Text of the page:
This thing is massive compared to other shawls I've made. If I don't wrap it around myself, it goes down to my knees.  I wasn't sure if I was going to like it because it's so different from the original pattern and colouring, but it's growing on me.  Even though it's cotton, I think it's going to keep me warm on those cool spring/fall/winter nights. I still have some yarn leftover to make a small scarf, hat and/or fingerless mitts. Maybe all three!

After I finished the wrap, I worked on the May project, a "fashion" scarf, from the Mary Maxim's Knit Club of the Month. After "practicing" (as Heather would say) the first 6 rows a dozen times or so, I finally made some headway on it. Instead of trying to figure out the "selvage" stitch, I just did a slip stitch at the beginning of the right-side row. I think it's working out. Here's what it looks like so far:


The yarn isn't as bad to work with as I first thought. It's still slipping on the plastic needles, but so far I've been able to keep it under control.   I mentioned last week that I haven't worked with tape-type yarns all that much, but since this one is quite narrow and the needles are quite large (12mm), I'm not too worried about twisting the tape.  It's knitting up pretty much like any other loosely knit, bulky yarn would. That's a good thing.

I made one mistake in the piece, but instead of ripping back a number of rows, I knitted to the spot, ripped out the one stitch all the way down, fixed the problem, then knit it back up. A yarn over (yo) was involved, so it was a little more tricky than just knitting or purling. It was the first time I attempted something like this and in the end it was quite easy to do. Go me!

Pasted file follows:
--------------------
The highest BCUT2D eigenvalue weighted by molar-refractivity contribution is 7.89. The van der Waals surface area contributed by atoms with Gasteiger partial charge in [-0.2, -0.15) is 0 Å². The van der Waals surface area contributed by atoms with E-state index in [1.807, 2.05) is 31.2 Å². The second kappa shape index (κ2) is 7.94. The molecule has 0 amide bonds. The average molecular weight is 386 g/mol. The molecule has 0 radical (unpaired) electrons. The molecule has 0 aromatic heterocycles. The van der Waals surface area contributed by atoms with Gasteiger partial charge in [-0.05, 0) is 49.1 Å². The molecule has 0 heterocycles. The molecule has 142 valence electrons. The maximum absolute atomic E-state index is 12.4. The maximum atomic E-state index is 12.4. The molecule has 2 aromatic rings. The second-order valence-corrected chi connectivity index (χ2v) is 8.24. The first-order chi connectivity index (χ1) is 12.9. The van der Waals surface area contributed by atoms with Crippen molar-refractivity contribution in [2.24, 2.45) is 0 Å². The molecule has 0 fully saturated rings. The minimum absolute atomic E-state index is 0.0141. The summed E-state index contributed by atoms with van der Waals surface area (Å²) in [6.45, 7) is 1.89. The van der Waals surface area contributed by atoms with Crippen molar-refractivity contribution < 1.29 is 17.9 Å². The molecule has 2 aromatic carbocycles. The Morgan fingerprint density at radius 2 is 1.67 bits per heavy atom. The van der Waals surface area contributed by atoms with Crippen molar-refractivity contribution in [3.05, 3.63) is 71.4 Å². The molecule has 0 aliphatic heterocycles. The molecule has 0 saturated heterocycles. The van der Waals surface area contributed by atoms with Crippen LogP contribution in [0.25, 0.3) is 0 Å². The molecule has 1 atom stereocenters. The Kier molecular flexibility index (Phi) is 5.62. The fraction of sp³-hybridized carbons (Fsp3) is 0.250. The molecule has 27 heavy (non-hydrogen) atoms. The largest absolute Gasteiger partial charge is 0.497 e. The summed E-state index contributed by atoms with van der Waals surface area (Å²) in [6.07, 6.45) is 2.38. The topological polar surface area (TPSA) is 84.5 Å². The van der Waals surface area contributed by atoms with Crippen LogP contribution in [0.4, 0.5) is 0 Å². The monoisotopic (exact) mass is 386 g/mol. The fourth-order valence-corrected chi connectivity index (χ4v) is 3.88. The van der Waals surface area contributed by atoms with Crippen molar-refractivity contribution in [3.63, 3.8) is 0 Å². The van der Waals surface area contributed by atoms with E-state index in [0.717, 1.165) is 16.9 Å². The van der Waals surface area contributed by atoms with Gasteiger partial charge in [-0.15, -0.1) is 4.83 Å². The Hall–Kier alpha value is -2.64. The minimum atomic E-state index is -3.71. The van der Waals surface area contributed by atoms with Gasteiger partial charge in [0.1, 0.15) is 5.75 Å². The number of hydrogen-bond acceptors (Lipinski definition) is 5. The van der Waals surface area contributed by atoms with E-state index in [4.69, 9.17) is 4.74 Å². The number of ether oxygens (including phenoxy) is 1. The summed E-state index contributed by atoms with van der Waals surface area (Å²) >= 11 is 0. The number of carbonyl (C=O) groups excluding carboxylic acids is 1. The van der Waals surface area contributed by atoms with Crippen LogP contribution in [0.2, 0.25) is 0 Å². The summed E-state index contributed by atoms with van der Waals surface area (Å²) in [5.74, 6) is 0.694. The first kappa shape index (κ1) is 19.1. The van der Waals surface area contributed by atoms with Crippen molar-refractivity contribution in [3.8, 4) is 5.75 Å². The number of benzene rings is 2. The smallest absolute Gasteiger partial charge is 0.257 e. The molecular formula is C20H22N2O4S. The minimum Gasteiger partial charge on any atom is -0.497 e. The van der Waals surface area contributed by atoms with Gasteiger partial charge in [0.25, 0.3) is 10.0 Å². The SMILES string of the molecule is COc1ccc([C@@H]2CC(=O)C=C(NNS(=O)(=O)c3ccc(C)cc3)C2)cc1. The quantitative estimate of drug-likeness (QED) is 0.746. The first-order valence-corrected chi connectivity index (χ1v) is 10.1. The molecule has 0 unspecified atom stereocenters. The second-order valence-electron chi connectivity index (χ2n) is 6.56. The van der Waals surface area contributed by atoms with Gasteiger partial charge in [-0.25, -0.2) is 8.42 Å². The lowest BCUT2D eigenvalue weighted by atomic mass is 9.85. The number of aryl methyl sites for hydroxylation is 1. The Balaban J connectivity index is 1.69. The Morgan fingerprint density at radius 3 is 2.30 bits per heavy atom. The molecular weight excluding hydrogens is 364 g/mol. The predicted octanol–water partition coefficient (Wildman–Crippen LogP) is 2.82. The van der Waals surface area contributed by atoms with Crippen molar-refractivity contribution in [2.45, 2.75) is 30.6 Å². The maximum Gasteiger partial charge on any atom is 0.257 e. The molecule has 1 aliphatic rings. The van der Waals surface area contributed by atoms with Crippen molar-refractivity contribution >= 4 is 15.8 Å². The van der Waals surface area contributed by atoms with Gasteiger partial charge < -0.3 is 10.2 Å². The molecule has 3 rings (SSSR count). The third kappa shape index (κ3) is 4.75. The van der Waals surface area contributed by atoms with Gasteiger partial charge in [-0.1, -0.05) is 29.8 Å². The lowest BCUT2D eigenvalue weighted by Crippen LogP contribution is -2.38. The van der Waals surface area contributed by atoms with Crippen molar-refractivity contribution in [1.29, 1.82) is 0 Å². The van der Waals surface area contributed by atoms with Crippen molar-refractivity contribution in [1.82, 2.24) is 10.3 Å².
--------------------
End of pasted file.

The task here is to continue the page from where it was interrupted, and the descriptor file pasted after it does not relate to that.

Even though it's a simple enough pattern, it's not that well written. Since the company is based in Germany, I think it might be a translation thing. I wouldn't recommend it for beginners.

Lastly, my local yarn store may or may not have had a continuation of their sidewalk sale....50% off! And I may or may not have spent another pile of money on some more luxurious (i.e. expensive) yarn. My husband may or may not have aided and abetted me by picking out some more sock yarn. Next week, I may or may not post some photos. ;)

This week coming week I'm going to continue to work on the scarf from Mary Maxim.

Needlework Tuesday is hosted by Heather over at Books and Quilts.    If you'd done any crafting this week that you'd like to share with others, please head over to Heather's blog and use the Mr. Linky to link up your post, so others can enjoy your creations.  

Tuesday, May 10, 2016

Needlework Tuesday - Shawls Galore!

Needlework Tuesday is an occasional post detailing my needlework and/or crafting projects.

I've really only been knitting one project these past two weeks: the rainbow shawl (Celadon from ravelry.com.) I'm adding more stripes than the pattern calls for because I'm trying to use up some leftover yarn. I sort of mapped out a symmetrical pattern on paper according to how much yarn I thought I had leftover, but now I'm wishing I had included less symmetry and more randomness to the stripes.  I am close to the end on some colours, so I'll have to see what happens this week.